FIGURE 1. Oxygen-Hemoglobin Dissociation Curve.


As regulations evolved to include team-based care, the level of sedation being administered dictated the policies for personnel training and scope of practice (Table 2). As seen in Figure 2, dental assistants have a wide range of sedation care tasks and roles, depending on training and office location. This level of variation can create confusing education and training pathways, depending on location of practice.2 Some professional organizations and educational institutions provide dental assistants with a coordinated curriculum for sedation training. Similar to policies for dental assistants, dental hygiene regulations also vary between states. The majority of SDBs (32, in fact) allow the administration of nitrous oxide by dental hygienists. State training requirements range from 2 to 30 hours, with differing requirements for curriculum or course content.2 Recent trends indicate that team-based regulation will be adopted across all SDBs, and the scope of practice for dental assistants and dental hygienists will continue to expand.

In California, the death of 6-year-old Caleb Sears from complications of dental care with an office-based ambulatory anesthesia delivery mode resulted in a policy review and new regulations concerning pediatric dental sedation. An area still being debated relates to the use of the operator-anesthetist model, in which the surgical/dental care provider also administers the anesthetic agents and monitors the patient. While this model has been successfully employed for many years, its use and record of safety are being more thoroughly explored and challenged, especially in pediatric care. The ASA and AAPD recently inserted new language into their guidelines for procedural sedation that recommends the pediatric dental sedation care team have a dedicated, qualified anesthesia provider for moderate or deep sedation, as well as for general anesthesia.2,19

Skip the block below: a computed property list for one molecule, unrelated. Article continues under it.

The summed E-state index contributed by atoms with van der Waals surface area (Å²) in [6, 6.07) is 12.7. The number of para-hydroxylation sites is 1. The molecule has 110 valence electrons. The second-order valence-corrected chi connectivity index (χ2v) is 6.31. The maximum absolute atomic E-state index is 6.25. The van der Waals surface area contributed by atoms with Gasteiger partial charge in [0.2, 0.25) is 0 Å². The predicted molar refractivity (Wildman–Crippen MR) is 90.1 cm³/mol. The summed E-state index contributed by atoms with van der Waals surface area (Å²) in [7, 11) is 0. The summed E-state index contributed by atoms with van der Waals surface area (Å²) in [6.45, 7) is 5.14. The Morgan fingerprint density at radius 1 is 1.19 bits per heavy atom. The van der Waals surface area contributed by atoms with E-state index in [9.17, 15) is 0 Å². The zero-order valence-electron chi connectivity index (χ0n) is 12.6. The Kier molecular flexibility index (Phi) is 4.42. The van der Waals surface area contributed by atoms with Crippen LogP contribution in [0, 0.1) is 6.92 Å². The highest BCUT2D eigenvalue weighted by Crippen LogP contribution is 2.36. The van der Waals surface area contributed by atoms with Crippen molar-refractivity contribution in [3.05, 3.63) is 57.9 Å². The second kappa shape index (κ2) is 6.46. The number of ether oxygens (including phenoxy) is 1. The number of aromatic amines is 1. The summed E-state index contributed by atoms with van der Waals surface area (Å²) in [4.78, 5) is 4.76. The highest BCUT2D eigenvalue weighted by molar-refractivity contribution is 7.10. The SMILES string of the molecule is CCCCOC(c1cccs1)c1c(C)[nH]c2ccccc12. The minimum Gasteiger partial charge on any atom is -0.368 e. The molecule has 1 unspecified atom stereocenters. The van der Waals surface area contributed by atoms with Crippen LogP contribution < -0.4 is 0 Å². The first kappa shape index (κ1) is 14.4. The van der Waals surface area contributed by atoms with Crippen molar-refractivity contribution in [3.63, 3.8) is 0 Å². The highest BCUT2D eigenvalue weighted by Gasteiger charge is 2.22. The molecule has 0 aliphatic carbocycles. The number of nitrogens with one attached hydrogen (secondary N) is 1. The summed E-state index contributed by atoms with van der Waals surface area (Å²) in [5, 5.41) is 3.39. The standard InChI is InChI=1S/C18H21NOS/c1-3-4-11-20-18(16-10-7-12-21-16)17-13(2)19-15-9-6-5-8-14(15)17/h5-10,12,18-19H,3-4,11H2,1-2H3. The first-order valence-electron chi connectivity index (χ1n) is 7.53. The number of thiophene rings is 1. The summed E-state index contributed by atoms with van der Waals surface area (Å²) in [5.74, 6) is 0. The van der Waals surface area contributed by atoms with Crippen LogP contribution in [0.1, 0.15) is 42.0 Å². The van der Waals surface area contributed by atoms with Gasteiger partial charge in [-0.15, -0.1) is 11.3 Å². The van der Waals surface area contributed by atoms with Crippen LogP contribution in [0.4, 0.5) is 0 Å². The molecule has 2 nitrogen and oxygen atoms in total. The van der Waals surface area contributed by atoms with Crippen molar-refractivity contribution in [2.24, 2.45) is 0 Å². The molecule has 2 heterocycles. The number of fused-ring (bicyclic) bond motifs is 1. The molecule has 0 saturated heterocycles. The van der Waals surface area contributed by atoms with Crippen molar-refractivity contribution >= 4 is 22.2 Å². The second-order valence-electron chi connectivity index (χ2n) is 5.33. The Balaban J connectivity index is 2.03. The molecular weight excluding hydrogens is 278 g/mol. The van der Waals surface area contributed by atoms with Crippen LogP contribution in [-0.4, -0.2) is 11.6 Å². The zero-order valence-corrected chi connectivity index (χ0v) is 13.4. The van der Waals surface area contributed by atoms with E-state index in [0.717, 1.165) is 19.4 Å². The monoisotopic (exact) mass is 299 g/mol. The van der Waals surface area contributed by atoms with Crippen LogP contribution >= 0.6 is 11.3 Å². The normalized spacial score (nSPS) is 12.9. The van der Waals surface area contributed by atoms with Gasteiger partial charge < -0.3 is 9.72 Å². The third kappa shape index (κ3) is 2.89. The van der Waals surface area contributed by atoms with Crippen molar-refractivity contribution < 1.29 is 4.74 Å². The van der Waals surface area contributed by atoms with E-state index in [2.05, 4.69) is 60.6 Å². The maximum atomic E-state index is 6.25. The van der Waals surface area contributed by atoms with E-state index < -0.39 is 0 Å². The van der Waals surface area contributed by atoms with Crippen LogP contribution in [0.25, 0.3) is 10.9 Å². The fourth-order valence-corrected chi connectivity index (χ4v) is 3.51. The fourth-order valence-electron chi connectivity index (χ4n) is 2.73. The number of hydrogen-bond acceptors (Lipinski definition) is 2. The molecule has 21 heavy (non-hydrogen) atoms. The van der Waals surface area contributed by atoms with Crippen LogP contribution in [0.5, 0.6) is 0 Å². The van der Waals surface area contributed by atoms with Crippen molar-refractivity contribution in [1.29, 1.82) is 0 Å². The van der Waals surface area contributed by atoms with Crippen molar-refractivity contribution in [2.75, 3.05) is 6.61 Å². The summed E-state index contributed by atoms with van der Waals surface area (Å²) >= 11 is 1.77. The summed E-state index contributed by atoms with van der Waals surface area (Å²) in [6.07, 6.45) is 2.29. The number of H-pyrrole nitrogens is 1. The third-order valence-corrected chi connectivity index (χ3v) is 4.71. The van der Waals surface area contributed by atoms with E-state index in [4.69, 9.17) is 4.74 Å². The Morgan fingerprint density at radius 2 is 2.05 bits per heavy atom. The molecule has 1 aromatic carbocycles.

The last decade has brought increased scrutiny and oversight regarding the physical location of procedural sedation care. The profession enforces and self-regulates the specifications regarding office/facility inspections through peer-reviewed procedures. The most recent data demonstrate that 47 SDBs require some type of site inspection.2 Office inspections are most likely conducted at the site of care. Equipment, safety parameters and site/personnel readiness are evaluated during a live-patient review by designated inspectors. Office/site inspectors are frequently private contractors or subcontractors serving as peer-reviewers for a SDB. Depending on the state, working in certain health care facilities exempts practitioners from needing a portable anesthesia inspection to provide their services. Inspection requirements are site oriented, specific to the level of sedation permitted, and require providers to have each place in which sedation occurs to undergo independent inspection. These inspections are often associated with additional (or duplicate) fees for multiple sites of practice. Office inspection processes for portable care may have impactful fees and result in building and equipment costs that may limit access to care.